Ledes from the Land of Enchantment

State residents need access to lending | Letters To Editor

Over the weekend, I read a comment in The Santa Fe New Mexican that said the state lacked leadership in regulating the New Mexico credit industry (“Leadership Lack in Ending New Mexico Interest Rates from 175 Percent” ” , Ringside Seat, December 13). While parts of the play deserve serious consideration, the crux of the problem is access to credit for the most vulnerable in our communities. It’s a responsible piece in general; However, I think some postulated examples require a deeper look.

For example, while 18 states have interest rate caps, only three actually have the hard interest rate cap of 36 percent referred to in the article. The other remaining states are flexible. Ohio, for example, excludes payday lenders and Arizona title loans. Such exemptions are not an issue in New Mexico, as such predatory lenders are known to be effectively banned in the state. The article promotes the success of the military credit law’s interest rate cap. Earlier this year, a survey by the National Foundation for Credit Counseling found that active service members were more than twice as likely to take out a cash advance or payday loan in 2020 than in 2019.

All New Mexicans need access to credit, and many lack creditworthiness or bank accounts for the kind of options that many may take for granted. Is the 36 percent interest rate cap the right tool to protect consumers or would it dry up credit for underserved communities? If they choose to address this issue, we will ensure that state legislation does this right for our state.

New Mexico African American Chamber

I applaud the wise words of Dr. Dominick DellaSala (“Forests Need Fire – Churches Don’t,” My View, December 12th) in our local paper this Sunday. We can now hear a narration from an expert on climate change and forest management questioning the practices of the managers of our Santa Fe National Forest. The carbon pollution from extensive logging and mandatory burning does not solve the problems of forest fires. He and his colleagues studied 1,500 fires over a period of 40 years, which showed that forests that were protected from deforestation burned with less intensity. Dr. DellaSala concludes that we must stop building roads and cutting down millions of trees that naturally store carbon to slow climate change. I appreciate and share his vision of preserving our natural forests and “giving the next generation of trees, shrubs and flowering plants more time to rejuvenate”.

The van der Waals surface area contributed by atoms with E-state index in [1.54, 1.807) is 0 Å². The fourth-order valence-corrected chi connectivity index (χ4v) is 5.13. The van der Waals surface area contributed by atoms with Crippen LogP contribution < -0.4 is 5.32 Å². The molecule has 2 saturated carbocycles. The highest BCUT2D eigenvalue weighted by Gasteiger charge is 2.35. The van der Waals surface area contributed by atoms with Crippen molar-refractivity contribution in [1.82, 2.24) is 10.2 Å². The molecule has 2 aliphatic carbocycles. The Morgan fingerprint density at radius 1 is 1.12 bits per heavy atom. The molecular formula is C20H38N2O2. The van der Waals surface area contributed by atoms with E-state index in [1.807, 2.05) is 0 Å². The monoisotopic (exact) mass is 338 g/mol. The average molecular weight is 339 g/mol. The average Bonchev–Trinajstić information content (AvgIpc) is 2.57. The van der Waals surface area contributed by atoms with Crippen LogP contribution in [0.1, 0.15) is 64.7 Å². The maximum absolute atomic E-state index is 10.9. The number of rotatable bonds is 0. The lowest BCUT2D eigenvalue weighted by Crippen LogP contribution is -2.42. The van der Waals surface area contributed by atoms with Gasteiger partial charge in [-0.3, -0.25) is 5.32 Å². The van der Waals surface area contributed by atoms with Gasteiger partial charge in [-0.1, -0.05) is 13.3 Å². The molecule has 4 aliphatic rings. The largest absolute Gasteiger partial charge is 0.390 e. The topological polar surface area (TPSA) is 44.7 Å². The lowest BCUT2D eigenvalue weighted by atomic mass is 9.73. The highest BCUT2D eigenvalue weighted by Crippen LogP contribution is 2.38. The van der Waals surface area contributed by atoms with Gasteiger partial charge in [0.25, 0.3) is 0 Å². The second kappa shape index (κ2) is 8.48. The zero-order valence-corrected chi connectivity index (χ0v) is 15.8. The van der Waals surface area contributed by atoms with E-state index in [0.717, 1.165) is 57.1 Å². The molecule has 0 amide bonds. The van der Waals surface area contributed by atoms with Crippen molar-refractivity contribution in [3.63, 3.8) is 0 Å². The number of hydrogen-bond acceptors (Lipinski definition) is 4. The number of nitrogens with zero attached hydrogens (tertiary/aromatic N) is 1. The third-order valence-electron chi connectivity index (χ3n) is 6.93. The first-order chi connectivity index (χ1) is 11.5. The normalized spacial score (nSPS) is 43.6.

The December 8th issue of the Pipeline and Gas Journal contained an article on the Permian Basin of New Mexico. According to the major drilling company Conoco, by the remarks of its Executive Vice President Tim Leach, “the cost of production of the Permian” [of oil] is currently the lowest in the world. ”It costs less than $ 30 to produce a barrel of oil. This leaves a lot of leeway for companies to deal with natural gas flaring and releases.

Gas is less lucrative than oil, so it is often released into the atmosphere or flared. However, with such a large profit margin, producers are now better able to flare the gas. In 2019, 293 million cubic feet were flared in the Permian. That’s enough to heat New Mexico homes for two years, just burned away. On top of that, that’s $ 1.2 billion in gas that would otherwise provide taxes and royalties. Lawmakers and the governor should stop polluting our air with their kowtow on oil and gas interests. Flickering and gas releases should stop. Period.

Don’t insult New Jersey

I was very offended by your article (“It’s Time to Fix Albuquerque Before It’s Too Late,” Our View, Dec. 14), in which you said New Mexico could become the New Jersey of the desert. What would make you denigrate New Jersey? I am a former New Jersian. While New Jersey has its problems, New Jersey is vastly superior to New Mexico in many ways – education for one thing. In fact, I wonder if New Jersey has less crime than New Mexico. How about an apology and a promise never to offend another state for a joke? Shame about The New Mexican.

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